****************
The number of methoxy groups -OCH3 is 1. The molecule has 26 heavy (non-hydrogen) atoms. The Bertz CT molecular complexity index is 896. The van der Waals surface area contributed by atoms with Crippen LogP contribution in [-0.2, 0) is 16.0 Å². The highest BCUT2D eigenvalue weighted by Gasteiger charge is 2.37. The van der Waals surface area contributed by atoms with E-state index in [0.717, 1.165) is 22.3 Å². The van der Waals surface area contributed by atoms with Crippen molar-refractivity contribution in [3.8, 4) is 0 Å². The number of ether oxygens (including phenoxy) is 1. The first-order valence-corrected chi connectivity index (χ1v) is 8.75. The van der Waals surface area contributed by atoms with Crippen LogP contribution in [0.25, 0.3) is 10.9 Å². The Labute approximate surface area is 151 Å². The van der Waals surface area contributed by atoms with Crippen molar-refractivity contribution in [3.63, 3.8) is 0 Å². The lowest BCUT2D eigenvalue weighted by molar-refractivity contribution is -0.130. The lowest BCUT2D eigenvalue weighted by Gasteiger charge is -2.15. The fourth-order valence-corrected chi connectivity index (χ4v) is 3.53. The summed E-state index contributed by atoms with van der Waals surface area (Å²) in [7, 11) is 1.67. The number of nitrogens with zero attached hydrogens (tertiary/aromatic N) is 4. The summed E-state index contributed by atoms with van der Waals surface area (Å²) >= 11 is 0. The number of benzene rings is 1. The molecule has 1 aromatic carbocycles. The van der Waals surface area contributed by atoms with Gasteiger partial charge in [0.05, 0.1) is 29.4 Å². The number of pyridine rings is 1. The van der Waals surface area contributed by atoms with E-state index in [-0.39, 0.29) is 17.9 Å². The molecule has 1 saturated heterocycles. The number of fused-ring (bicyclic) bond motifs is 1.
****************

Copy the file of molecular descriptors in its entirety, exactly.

The number of methoxy groups -OCH3 is 1. The molecule has 26 heavy (non-hydrogen) atoms. The Bertz CT molecular complexity index is 896. The van der Waals surface area contributed by atoms with Crippen LogP contribution in [-0.2, 0) is 16.0 Å². The highest BCUT2D eigenvalue weighted by Gasteiger charge is 2.37. The van der Waals surface area contributed by atoms with E-state index in [0.717, 1.165) is 22.3 Å². The van der Waals surface area contributed by atoms with Crippen molar-refractivity contribution in [3.8, 4) is 0 Å². The number of ether oxygens (including phenoxy) is 1. The first-order valence-corrected chi connectivity index (χ1v) is 8.75. The van der Waals surface area contributed by atoms with Crippen LogP contribution in [0.25, 0.3) is 10.9 Å². The Labute approximate surface area is 151 Å². The van der Waals surface area contributed by atoms with Crippen molar-refractivity contribution in [3.63, 3.8) is 0 Å². The lowest BCUT2D eigenvalue weighted by molar-refractivity contribution is -0.130. The lowest BCUT2D eigenvalue weighted by Gasteiger charge is -2.15. The fourth-order valence-corrected chi connectivity index (χ4v) is 3.53. The summed E-state index contributed by atoms with van der Waals surface area (Å²) in [7, 11) is 1.67. The number of nitrogens with zero attached hydrogens (tertiary/aromatic N) is 4. The summed E-state index contributed by atoms with van der Waals surface area (Å²) >= 11 is 0. The number of benzene rings is 1. The molecule has 1 aromatic carbocycles. The van der Waals surface area contributed by atoms with Gasteiger partial charge in [0.05, 0.1) is 29.4 Å². The number of pyridine rings is 1. The van der Waals surface area contributed by atoms with E-state index in [-0.39, 0.29) is 17.9 Å². The molecule has 1 saturated heterocycles. The number of fused-ring (bicyclic) bond motifs is 1.